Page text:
24. 24. Jamieson A, Giger M, Drukker K, Pesce L (2010) Enhancement of breast CADx with unlabeled data. Medical Physics 37: 4155–4172. pmid:20879576
  25. 25. Nagarajan M, Huber M, Schlossbauer T, Leinsinger G, Krol A, et al. (2014) Classification of small lesions on dynamic breast MRI: Integrating dimension reduction and out-of-sample extension into CADx methodology. Artificial Intelligence in Medicine 60: 65–77. pmid:24355697
  26. 26. Diemoz P, Bravin A, Langer M, Coan P (2012) Analytical and experimental determination of signalto-noise ratio and figure of merit in three phase-contrast imaging techniques. Optics Express 20: 27670–27690. pmid:23262715
  27. 27. Bravin A (2003) Exploiting the X-ray refraction contrast with an analyser: the state of the art. Journal of Physics D: Applied Physics 36: 24–29.
  28. 28. Bravin A, Coan P, Suortti P (2013) X-ray phase-contrast imaging: from pre-clinical applications towards clinics. Physics in Biology and Medicine 58: R1–35. pmid:23220766
  29. 29. Fiedler S, Bravin A, Keyriläinen J, Fernández M, Suortti P, et al. (2004) Imaging lobular breast carcinoma: comparison of synchrotron radiation DEI-CT technique with clinical CT. Physics in Medicine and Biology 49: 175–188. pmid:15083665
  30. 30. Coan P, Peterzol A, Fiedler S, Ponchut C, Labiche J, et al. (2006) Evaluation of imaging performance of a taper optics CCD ‘FReLoN’ camera designed for medical imaging. Journal of Synchrotron Radiation 13: 260–270. pmid:16645252
  31. 31. Dilmanian F, Zhong Z, Ren B, Wu X, Chapman L, et al. (2000) Computed tomography of X-ray index of refraction using the diffraction enhanced imaging method. Physics in Medicine and Biology 45: 933–946. pmid:10795982
  32. 32. Jamitzky F, Stark W, Bunk W, Thalhammer S, Raeth C, et al. (2000) Scaling-index method as an image processing tool in scanning-probe microscopy. Ultramicroscopy 86: 241–246. pmid:11215629
  33. 33. Raeth C, Bunk W, Huber M, Morfill G, Retzlaff J, et al. (2002) Analysing large scale structure: I. weighted scaling indices and constrained randomization. Monthly Notice of the Royal Astronomical Society 337: 413–421.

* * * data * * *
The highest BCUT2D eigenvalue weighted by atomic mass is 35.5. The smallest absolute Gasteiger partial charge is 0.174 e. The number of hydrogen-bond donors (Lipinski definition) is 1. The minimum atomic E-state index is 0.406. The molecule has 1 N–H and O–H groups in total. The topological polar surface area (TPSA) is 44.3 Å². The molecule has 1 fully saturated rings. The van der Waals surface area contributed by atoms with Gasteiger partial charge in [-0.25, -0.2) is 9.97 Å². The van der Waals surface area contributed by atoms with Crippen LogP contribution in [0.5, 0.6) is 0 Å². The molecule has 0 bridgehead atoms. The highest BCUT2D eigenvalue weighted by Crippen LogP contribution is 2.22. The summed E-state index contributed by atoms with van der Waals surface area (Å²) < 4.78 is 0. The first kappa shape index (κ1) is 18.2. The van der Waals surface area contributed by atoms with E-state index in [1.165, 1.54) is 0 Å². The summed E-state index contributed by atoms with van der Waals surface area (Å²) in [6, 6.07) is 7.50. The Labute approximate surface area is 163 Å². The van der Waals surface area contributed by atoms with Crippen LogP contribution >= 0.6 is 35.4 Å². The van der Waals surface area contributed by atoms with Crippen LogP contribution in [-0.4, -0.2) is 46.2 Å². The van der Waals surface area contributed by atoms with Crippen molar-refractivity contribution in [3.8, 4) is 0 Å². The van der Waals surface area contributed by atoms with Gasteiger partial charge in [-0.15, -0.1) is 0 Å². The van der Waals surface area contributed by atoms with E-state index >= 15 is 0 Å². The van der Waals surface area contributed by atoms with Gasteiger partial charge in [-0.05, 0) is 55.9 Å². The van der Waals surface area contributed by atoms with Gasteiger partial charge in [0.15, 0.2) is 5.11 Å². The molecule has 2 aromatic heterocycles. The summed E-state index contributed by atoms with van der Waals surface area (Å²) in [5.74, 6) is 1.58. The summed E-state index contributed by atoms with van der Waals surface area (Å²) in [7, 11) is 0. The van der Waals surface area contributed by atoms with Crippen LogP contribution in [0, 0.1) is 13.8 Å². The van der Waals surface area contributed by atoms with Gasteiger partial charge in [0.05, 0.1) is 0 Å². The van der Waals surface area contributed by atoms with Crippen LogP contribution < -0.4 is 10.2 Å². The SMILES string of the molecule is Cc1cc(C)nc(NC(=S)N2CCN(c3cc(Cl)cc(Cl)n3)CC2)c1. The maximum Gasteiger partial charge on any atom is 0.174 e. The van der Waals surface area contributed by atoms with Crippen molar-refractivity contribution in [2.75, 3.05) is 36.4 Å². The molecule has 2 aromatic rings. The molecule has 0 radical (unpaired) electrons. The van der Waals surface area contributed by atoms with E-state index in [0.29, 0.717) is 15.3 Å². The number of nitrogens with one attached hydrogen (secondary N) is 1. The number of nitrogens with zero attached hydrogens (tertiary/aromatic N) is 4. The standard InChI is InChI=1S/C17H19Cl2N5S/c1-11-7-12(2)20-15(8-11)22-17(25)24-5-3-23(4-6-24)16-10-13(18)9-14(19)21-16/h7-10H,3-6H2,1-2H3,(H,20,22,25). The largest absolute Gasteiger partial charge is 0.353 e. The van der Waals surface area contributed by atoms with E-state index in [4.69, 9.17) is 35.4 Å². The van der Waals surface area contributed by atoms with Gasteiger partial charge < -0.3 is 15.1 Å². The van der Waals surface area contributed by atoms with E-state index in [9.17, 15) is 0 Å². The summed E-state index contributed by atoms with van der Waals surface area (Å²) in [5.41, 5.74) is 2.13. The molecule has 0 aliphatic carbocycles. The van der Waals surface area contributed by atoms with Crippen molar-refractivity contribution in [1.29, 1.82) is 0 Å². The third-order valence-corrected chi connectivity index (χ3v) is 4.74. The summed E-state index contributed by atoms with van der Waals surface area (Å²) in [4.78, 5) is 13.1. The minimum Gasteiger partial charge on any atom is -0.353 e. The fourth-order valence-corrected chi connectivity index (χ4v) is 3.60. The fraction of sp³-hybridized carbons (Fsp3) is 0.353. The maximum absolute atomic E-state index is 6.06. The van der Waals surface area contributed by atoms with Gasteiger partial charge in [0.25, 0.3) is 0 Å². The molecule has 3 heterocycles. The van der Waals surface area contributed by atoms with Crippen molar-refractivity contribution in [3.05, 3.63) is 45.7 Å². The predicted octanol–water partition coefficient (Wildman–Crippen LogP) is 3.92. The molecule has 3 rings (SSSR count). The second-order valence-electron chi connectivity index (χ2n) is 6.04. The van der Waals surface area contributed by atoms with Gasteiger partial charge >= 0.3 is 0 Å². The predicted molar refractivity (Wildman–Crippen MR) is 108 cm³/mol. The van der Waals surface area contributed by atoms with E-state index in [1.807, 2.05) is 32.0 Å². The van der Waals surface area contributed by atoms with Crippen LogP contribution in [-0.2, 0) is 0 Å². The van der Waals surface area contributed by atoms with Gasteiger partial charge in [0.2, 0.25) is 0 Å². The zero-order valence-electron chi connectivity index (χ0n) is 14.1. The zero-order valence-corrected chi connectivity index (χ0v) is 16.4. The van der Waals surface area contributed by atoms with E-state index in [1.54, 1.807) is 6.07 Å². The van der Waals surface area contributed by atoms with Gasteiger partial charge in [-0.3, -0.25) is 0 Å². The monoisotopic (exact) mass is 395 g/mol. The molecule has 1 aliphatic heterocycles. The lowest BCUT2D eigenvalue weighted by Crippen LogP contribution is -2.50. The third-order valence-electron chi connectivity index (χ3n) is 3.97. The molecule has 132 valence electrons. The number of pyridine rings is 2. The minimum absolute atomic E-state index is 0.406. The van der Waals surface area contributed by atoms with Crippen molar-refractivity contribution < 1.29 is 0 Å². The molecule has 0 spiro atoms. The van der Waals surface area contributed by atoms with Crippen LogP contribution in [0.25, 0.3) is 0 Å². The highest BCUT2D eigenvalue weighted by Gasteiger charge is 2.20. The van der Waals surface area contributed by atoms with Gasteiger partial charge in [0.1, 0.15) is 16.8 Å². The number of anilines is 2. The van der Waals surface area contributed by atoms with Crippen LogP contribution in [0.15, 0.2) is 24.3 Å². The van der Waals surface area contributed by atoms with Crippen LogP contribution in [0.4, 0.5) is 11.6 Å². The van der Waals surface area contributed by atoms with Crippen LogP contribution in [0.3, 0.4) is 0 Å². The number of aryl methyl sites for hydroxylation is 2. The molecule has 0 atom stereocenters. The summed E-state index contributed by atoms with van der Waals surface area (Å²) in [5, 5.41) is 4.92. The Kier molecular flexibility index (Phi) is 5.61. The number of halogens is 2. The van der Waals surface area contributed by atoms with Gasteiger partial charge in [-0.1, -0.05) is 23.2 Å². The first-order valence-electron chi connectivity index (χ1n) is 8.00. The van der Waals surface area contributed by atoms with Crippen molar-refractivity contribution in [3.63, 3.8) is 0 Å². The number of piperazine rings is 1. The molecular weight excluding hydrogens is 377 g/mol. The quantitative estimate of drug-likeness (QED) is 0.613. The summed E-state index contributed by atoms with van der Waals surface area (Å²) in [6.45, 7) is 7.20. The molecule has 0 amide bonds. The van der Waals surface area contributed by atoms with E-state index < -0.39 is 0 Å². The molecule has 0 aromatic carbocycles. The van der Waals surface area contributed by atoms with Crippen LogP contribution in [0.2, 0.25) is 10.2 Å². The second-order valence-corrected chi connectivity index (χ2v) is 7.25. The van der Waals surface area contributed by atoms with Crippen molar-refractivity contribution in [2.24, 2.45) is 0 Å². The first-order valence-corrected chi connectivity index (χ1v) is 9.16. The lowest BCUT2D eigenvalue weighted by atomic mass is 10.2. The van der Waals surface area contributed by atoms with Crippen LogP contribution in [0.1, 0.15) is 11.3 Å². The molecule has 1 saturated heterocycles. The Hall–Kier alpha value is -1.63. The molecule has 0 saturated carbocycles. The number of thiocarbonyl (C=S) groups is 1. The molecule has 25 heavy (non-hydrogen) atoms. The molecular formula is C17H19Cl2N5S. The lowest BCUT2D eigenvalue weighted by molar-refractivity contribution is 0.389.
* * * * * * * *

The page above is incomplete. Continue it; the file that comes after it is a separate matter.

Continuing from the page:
34. 34. Hotelling H (1933) Analysis of a complex of statistical variables into principal components. Journal of Educational Psychology 24: 498–520.
  35. 35. Sammon J (1969) A nonlinear mapping for data structure analysis. IEEE Transactions on Computers C-18: 401–409.
  36. 36. van der Maaten L, Hinton G (2008) Visualizing data using t-SNE. Journal of Machine Learning Research 9: 2579–2605.
  37. 37. Bunte K, Hammer B, Villman T, Biehl M, Wismüller A (2011) Neighbor embedding XOM for dimension reduction and visualization. Neurocomputing 74: 1340–1350.
  38. 38. Shepard D (1968) A two-dimensional interpolation function for irregularly-spaced data. In: Blue R, Rosenberg A, editors, Proceedings of the 1968 23rd ACM National Conference. New York: ACM, pp. 517–524.
  39. 39. Moody J, Darken C (2009) Fast learning in networks of locally-tuned processing units. Neural Computation 1: 281–294.
  40. 40. Drucker H, Burges C, Kaufman L, Smola A, Vapnik V (1996) Support vector regression machines. Advances in Neural Information Processing Systems 9: 155–161.
  41. 41. Vesanto J, Himberg J, Alhoniemi E, Parhankangas J (2000) Self-organizing map in matlab: the som toolbox. In: Proceedings of the Matlab DSP Conference. pp. 35–40. Software available at http://www.cis.hut.fi/projects/somtoolbox/.
  42. 42. van der Maaten L, Postma E, van den Herik H (2009) Dimensionality reduction: A comparative review. Tilburg University Technical Report TiCC-TR 2009–005: 1–22.
  43. 43. Wismüller A (2009) A computational framework for nonlinear dimensionality reduction and clustering. In: Principe J, Miikkulainen R, editors, Lecture Notes in Computer Science. Berlin, Heidelberg: Springer, volume 5629, pp. 334–343.
  44. 44. Wismüller A (2009) The exploration machine—a novel method for data visualization. In: Principe J, Miikkulainen R, editors, Lecture Notes in Computer Science. Berlin, Heidelberg: Springer, volume 5629, pp. 344–352.
  45. 45. Wismüller A (2009) The exploration machine—a novel method for analyzing high-dimensional data in computer-aided diagnosis. In: Karssemeijer N, Giger M, editors, Proceedings of SPIE. Bellingham: SPIE, volume 7260, pp. 0G1–0G7.
  46. 46. Venna J, Peltonen J, Nybo K, Aidos H, Kaski S (2010) Information retrieval perspective to nonlinear dimensionality reduction for data visualization. Journal of Machine Learning Research 11: 451–490.
  47. 47. Lee J, Verleysen M (2009) Quality assessment of dimensionality reduction: Rank-based criteria. Neurocomputing 72: 1431–1443.
  48. 48. Chang CC, Lin CJ (2011) LIBSVM: A library for support vector machines. ACM Transactions on Intelligent Systems and Technology 2: 27:1–27:27.
  49. 49. Wright SP (1992) Adjusted P-values for simultaneous inference. Biometrics 48: 1005–1013.
  50. 50. Holm S (1979) A simple sequentially rejective multiple test procedure. Scandinavian Journal of Statistics 6: 65–70.
  51. 51. Dunn C (1973) A fuzzy relative of the ISODATA process and its use in detecting compact wellseparated clusters. Journal of Cybernetics 3: 32–57.
  52. 52. Schneider P, Biehl M, Hammer B (2009) Adaptive relevance matrices in learning vector quantization. Neural Computation 21: 3532–3561. pmid:19764875
  53. 53. Bunte K, Schneider P, Hammer B, Schleif F, Villman T, et al. (2012) Limited rank matrix learning, discriminative dimension reduction and visualization. Neural Networks 26: 159–173. pmid:22041220